Civil Service internship graduation
July 11: A small group of outstanding graduate-level students gathered at the Civil Service Commission to receive certificates and accolades as the first to complete the professional programme.
The graduation ceremony marked the completion of a successful pilot phase for the Civil Service Internship Programme, which offered 16 female and eight male graduates direct exposure to the work of technical ministries of the Afghan Government. With technical support from UNDP and financial backing from the Government of France, the programme was developed to complement formal and theoretical University education with practical professional work experience for students.
At the same time, the programme has the added value of providing the Afghan civil service with highly qualified young professionals specialized in various technical fields.
"In our Constitution it says that women have equal rights now," reflecting on her experience, Freda shares her feelings about the challenges ahead as one of Afghanistan's future leaders in the effort to institutionalize gender equity. "But it is one thing to have such rights stated, and quite another thing to make the policy and laws that guard those rights ... and still another thing to have those laws implemented." Freda understands well the challenges of institutionalizing fairness. During her internship, Freda helped to draft a new Civil Service Law that defines the non-partisan and merit-based values upon which personnel recruitment, promotion and appointments throughout the civil service are determined. The law is due to be ratified by the Government Cabinet within the next few weeks.
Tahera Kamiri tops law graduates Judicial Training Course
Tahera Kamiri has every reason to be proud of herself. In a first for the Law Graduates Judicial Training Course, and indeed for gender advancement, a female student graduated at the top of the class. Tahera outclassed 124 other predominantly male students in the year-long training course managed by the Judicial Reform Commission, with support from the UNDP Justice Programme. On July 4 2005, Tahera led the graduands in the graduation ceremony marking the successful completion of the course. In a fitting tribute, H.E Dr. Masooda Jalal, Minister of Women's Affairs, the guest of honour, presented Tahera with her graduation certificate.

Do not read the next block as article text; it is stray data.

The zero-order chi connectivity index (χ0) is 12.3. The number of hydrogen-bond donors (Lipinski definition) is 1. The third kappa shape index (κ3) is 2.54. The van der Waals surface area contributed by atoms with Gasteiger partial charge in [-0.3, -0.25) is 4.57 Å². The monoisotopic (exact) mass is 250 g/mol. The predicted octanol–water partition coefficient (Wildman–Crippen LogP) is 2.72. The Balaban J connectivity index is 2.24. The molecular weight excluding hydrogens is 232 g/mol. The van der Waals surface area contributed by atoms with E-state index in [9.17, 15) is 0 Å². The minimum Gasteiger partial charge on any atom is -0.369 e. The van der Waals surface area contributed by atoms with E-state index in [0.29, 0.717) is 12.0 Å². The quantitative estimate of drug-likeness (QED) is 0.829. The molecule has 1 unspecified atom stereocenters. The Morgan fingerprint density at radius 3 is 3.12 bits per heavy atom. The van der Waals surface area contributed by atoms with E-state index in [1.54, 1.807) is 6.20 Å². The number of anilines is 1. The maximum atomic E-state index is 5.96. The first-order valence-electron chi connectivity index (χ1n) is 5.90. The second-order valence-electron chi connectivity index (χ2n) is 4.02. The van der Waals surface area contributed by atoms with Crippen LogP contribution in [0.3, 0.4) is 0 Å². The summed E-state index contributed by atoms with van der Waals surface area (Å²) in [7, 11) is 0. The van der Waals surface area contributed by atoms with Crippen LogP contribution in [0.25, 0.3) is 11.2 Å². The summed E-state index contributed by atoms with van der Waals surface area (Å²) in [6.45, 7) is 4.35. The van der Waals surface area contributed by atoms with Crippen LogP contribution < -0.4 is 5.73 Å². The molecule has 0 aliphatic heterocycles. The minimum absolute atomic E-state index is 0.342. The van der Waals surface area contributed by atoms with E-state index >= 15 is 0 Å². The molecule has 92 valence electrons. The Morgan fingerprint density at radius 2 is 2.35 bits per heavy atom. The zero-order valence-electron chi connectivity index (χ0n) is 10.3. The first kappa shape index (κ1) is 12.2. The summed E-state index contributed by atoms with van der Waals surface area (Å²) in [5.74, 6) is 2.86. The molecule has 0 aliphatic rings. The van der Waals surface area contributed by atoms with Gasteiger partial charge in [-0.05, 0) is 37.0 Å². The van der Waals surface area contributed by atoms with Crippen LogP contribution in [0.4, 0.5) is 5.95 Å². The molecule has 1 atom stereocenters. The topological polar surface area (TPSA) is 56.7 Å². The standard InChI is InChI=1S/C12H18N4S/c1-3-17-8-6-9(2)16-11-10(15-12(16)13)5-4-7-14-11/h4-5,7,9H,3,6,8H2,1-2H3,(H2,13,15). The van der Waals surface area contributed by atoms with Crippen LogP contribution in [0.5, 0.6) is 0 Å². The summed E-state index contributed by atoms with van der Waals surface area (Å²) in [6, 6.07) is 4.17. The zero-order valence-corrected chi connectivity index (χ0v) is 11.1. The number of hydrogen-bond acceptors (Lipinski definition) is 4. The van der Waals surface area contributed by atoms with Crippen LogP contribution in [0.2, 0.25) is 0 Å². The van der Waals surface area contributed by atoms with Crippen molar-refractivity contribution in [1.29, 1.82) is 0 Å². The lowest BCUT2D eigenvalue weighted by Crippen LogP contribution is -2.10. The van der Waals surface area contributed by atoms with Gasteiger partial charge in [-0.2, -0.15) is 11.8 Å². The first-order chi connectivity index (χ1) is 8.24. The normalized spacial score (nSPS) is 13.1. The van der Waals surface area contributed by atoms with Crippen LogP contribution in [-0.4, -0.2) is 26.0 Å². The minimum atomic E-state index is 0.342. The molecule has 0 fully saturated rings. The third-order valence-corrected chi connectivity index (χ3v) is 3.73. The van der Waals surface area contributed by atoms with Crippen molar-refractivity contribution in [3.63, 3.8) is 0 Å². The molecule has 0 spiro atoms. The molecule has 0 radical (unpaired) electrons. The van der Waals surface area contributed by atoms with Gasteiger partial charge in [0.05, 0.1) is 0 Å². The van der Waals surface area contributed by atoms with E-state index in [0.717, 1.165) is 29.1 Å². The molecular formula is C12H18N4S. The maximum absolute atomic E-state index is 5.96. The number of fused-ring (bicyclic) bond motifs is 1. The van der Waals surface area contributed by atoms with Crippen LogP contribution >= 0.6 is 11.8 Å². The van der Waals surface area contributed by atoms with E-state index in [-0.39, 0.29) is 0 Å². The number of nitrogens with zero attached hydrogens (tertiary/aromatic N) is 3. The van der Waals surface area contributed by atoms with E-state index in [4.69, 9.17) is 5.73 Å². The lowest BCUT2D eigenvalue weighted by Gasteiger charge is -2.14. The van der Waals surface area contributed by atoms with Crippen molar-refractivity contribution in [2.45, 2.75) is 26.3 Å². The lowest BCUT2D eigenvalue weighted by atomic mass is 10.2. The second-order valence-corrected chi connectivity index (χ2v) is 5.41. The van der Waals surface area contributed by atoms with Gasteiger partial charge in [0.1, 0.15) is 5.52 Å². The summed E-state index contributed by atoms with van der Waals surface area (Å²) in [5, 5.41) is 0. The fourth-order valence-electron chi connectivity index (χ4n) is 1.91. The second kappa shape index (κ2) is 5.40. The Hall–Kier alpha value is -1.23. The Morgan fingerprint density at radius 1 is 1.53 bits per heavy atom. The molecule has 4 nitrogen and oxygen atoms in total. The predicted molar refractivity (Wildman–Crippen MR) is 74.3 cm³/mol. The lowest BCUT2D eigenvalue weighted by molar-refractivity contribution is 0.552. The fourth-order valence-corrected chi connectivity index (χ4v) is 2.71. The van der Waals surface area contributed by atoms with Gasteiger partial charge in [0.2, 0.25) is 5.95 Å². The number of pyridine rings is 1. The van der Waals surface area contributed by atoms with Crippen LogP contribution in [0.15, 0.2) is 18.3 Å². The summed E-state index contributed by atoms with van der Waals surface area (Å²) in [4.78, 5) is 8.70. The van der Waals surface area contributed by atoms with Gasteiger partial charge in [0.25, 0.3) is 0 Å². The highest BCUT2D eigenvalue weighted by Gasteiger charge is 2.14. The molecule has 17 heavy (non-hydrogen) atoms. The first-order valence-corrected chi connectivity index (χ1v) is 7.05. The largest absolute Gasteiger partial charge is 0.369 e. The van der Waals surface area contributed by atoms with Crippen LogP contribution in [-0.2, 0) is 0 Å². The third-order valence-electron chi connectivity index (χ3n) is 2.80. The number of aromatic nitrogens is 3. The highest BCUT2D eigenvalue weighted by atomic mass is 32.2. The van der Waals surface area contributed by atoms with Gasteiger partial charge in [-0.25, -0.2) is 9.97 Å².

Tyranny of averages challenging Afghan development progress
Kabul, Afghanistan, 4 July 2005: A new report launched 1 July warns that in Asia and the Pacific, the rising prosperity and fast growth in populous countries like China and India is hiding widespread extreme poverty in the Least Developed Countries (LDCs). The result is potentially very debilitating to development efforts in the 14 Asia-Pacific LDCs.
This "tyranny of averages" to which the report refers tends to mask the stark contrast between the Asia-Pacific LDCs' sluggish economies and the success of their far more populous neighbours.
As a result, the report states that development aid and debt relief to the Asia-Pacific LDCs have been disproportionately low and must be increased if these impoverished countries are to reach the Millennium Development Goals (MDGs), which represent the global framework for fighting poverty.
The report is called Voices of the Least Developed Countries of Asia and the Pacific: Achieving the Millennium Development Goals Through a Global Partnership.
Afghanistan features prominently among many of the disturbing statistics presented in the report. In Afghanistan:
- More than half (56%) of the population lives below the national poverty line, the highest rate in Asia-Pacific LDCs
- GDP per capita in 2003 was US$167, the lowest among Asia-Pacific LDCs; this compares to an average of US$513 for Asia-Pacific LDCs as a whole, $310 in LDCs in other regions
- Progress toward attainment of the MDGs: Afghanistan is an underachiever in proportion of population below minimum level of dietary energy consumption [with deteriorating trend]; net enrolment ratio in primary education, under-5 mortality rate; infant mortality rate. Lags behind overall average in Asia-Pacific LDCs on several indicators.
- Cited positively for holding popular elections, a significant achievement that can give donors more confidence in efficient use of their resources
- Afghanistan is also positively cited for preparing a MDG progress report
The report was a collaborative effort by the United Nations Development Programme (UNDP) and Economic and Social Commission for Asia and the Pacific (UNESCAP) on behalf of the region's LDCs. It was prepared under the auspices of the UNDP Asia and Pacific Regional Centre in Colombo, which provides policy research and analysis, strategic policy advice and advocacy services to 37 countries in the region on pro-poor policies, international trade and investment, HIV/AIDS and gender equality.